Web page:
Stories about insane prices being paid for unique (and some not so unique) things are now a daily occurrence. A few examples:
(BBC) – Picasso’s Women of Algiers has become the most expensive painting to sell at auction, going for $160m (£102.6m) at Christie’s in New York. Eleven minutes of prolonged bidding from telephone buyers preceded the final sale – for much more than its pre-sale estimate of $140m.
The previous world record for a painting sold at auction was $142.4m, for British painter Francis Bacon’s Three Studies of Lucian Freud in 2013.
The sale also featured Alberto Giacometti’s life-size sculpture Pointing Man, which set its own record. It is now the most expensive sculpture sold at auction, after going for $141.3m (£90.6m). Both buyers chose to remain anonymous.
(Bloomberg) – The ultra-luxury housing market is scaling new heights as a record number of properties around the world command prices topping $100 million.
Demand for mega-mansions and penthouses has accelerated as wealthy buyers seek havens for their cash and search for alternative investments such as art and collectible real estate, according to a report Thursday by Christie’s International Real Estate, owned by auction house Christie’s. Five homes sold for more than $100 million last year, with at least 20 more on the market with nine-figure asking prices, the brokerage said.
Just one home sale exceeded the $100 million mark in 2013, following four such transactions in 2012 and three in 2011, Christie’s reported.
Sales are likely to increase this year with more newly built properties and off-market homes trading for at least $100 million, Conn said. Demand is growing among affluent Americans and Europeans; billionaires from unstable economies, such as Russia and Middle Eastern countries; and buyers from mainland China, who were barred from investing overseas before 2012 and since have snapped up houses in cities including Hong Kong, Los Angeles, New York and London, he said.
Residences currently on the market with asking prices at that level include a $400 million Monaco penthouse, a $365 million London manor and a $195 million estate in Beverly Hills, California, according to Christie’s. France’s Cote d’Azur, a getaway for jet-setters, has homes with asking prices of $425 million and $215 million.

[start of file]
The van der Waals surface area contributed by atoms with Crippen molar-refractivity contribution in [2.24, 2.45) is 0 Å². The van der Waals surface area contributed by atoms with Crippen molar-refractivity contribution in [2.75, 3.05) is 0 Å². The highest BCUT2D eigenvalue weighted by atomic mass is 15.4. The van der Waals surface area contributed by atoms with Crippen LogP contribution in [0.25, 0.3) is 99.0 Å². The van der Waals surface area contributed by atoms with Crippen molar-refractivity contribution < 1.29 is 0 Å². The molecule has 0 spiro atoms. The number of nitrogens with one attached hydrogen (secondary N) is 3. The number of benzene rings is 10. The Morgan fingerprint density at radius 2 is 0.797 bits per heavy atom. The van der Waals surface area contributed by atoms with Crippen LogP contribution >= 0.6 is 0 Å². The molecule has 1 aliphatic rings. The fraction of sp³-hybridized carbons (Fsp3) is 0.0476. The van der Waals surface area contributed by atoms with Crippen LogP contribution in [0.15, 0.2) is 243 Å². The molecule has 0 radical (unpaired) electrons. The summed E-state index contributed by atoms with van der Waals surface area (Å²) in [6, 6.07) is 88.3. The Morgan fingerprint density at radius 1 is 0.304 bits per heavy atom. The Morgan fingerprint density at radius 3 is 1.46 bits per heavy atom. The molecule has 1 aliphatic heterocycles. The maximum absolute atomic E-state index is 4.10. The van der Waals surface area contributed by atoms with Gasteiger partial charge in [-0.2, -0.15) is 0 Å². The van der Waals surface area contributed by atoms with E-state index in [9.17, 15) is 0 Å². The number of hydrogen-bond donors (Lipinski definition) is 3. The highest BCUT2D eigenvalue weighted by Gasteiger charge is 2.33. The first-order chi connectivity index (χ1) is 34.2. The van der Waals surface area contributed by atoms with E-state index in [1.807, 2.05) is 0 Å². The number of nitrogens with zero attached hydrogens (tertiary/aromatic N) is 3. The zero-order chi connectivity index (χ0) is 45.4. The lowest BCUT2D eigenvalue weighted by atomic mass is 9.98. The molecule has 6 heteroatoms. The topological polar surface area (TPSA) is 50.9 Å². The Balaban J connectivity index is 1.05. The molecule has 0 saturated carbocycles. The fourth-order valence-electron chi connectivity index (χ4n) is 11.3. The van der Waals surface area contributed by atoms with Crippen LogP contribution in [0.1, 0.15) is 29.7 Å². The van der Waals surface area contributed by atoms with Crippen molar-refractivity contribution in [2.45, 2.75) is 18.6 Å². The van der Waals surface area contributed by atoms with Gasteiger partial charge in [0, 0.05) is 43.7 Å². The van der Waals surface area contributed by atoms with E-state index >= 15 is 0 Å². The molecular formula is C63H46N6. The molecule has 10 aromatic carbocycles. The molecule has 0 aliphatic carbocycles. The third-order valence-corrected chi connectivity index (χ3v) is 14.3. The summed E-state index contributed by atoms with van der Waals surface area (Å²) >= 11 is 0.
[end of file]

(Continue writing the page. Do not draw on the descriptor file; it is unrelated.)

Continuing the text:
(MarketWatch) – The median price for a previously owned single-family home in the San Jose, Calif., metropolitan area just hit a whopping $900,000, according report released Monday.
That first-quarter price was up 11.4% from a year earlier, and more than four times the U.S. median of $205,200, the National Association of Realtors reported. It’s important to note that these price figures are for the median, not the mean, meaning that there are as many homes that cost more as those that cost less than these levels, whereas a mean price could be skewed upward by a number of high-value transactions.
(CB Insights) – The worries about a bubble haven’t hurt private companies in their pursuit of getting a billion dollar valuation. In fact, through April 13, 2015, 14 new private companies raised financing at a billion dollar or greater valuation. To give you a sense for how crazy things are, our data set was pulled yesterday. Today, two more were added to the club. So now, we’re at 16 unicorns (Docker and Zomato were added today).
By the time you finish reading this research brief, 2-3 more will likely be added to the club. Yes – things are just that nuts.
Yep, things are indeed just that nuts. But they’re not surprising. When the world’s central banks create trillions of dollars of new currency every year and hand it to 1% of the population, of course the latter will start indulging their inner Marie Antoinettes.
It’s also not historically unusual. Trophy asset prices always soar at the peak of financial bubbles. In the late 1990s tech stocks were trading for 100 times sales. In the mid-2000s lots in California trailer parks were going for $1 million+. And in both cases penthouses and fine art set records. So in one sense this is familiar territory.
But in another sense it’s unique. Where previous bubbles were localized in one or two asset classes and the amount of irrational wealth thrown off was as a result comparatively modest, this bubble is global, with every major central bank flooding its economy with new currency. New billionaires are everywhere, and their search for trophy properties on which to spend their mountains of excess cash is getting desperate.
Images: Flickr (licence attribution)
About The Author
DollarCollapse.com is managed by John Rubino, co-author, with GoldMoney’s James Turk, of The Collapse of the Dollar and How to Profit From It (Doubleday, 2007), and author of Clean Money: Picking Winners in the Green-Tech Boom (Wiley, 2008), How to Profit from the Coming Real Estate Bust (Rodale, 2003) and Main Street, Not Wall Street (Morrow, 1998). After earning a Finance MBA from New York University, he spent the 1980s on Wall Street, as a Eurodollar trader, equity analyst and junk bond analyst. During the 1990s he was a featured columnist with TheStreet.com and a frequent contributor to Individual Investor, Online Investor, and Consumers Digest, among many other publications. He currently writes for CFA Magazine.